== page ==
How Not To Re-Brand: Tropicana Orange Juice
I was buying groceries the other day when I noticed cartons of a new orange juice brand on the shelves. Well, it took me about 5 seconds and a much closer look at the package to realize that that was not a new orange juice brand. That was the re-branded Tropicana.
So, if it took me that long to recognize a juice that I have been buying for a few years, something was not done right. Let’s take a closer look.
The old cartons used to have a large Tropicana logo, in a thick and bold “tropical island” font. The logo was horizontally displayed above a strong visual element – a picture of a large, juicy, fresh orange with a straw stuck right into it. White was a dominant background color which helped bringing the logo and the image to the front. The combination was very powerful. Cartons were easy to recognize on the shelves from 20 ft away. The entire design screamed freshness and it felt like you are buying a product that was made from oranges that were picked moments ago.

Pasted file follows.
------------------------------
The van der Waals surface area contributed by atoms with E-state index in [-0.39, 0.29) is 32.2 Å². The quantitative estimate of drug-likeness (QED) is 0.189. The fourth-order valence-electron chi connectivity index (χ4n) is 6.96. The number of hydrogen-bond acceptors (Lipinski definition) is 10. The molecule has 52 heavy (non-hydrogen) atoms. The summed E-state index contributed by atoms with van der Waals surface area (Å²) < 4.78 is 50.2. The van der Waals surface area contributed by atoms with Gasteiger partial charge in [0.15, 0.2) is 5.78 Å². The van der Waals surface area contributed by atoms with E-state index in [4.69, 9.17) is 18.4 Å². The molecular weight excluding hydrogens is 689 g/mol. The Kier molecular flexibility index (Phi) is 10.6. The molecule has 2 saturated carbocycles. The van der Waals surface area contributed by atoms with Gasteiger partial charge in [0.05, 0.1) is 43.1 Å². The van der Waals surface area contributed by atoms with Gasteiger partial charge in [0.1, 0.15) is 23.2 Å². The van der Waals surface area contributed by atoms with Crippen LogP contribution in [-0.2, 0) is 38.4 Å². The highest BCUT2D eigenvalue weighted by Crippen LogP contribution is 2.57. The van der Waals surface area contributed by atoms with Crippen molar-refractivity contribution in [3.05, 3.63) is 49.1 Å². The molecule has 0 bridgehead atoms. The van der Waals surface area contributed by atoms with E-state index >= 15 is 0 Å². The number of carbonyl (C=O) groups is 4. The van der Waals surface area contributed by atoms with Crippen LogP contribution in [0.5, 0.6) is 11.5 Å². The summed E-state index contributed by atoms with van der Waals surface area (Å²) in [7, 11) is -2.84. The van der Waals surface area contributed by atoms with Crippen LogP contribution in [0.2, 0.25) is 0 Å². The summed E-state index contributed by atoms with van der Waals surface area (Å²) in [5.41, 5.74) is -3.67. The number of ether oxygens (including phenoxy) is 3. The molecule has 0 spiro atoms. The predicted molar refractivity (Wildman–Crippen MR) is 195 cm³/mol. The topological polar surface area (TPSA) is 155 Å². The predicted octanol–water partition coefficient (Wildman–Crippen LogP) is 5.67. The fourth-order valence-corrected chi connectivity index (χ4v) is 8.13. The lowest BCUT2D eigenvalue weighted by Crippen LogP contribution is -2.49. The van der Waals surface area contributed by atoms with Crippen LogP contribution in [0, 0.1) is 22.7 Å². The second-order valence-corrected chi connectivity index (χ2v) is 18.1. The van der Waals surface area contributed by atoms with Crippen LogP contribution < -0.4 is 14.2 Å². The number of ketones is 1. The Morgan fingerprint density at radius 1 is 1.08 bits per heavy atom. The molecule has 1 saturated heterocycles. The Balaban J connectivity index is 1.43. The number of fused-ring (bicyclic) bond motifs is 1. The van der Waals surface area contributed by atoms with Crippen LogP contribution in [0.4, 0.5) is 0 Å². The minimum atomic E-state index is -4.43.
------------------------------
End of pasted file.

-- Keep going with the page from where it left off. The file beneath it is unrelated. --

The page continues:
In the new design, the Tropicana logo uses a much smaller and narrower font. It is also displayed vertically which makes it really difficult to read. The slogan “100% Orange” is what is displayed horizontally and feels as the brand name. In addition, the main visual element was changed to a photo of a partial glass (visual illusion?), full with orange juice. There is also very little white area, so less contrast and more blur of visual elements. And when you actually look at the juice, it looks as someone spent hours in Photoshop trying to remove any sign of pulp and freshness. Overall, the box looks synthetic and of a no-brand orange juice made out of concentrate.
And there is more. The pulp levels labels in the new design are so small and hard to read compared to the old design.
The last funny thing is the website portion. When you visit the Tropicana website, the new box is displayed only on the home page, while the “Juice Finder” page shows boxes in the goold old design (see image below in gallery). Even the PepsiCo site still shows boxes in their old design!
I find it hard to believe that a company as big as PepsiCo, which spends millions of dollars on branding and marketing, would execute so poorly. How can you throw away years of brand & identity recognition among millions of customers and replace it with such a lame design? And how can you release a product and start a multi-million dollars marketing campaign without updating your website?
Update (Feb 23, 2009): The new design is gone. The good old design is back. More here.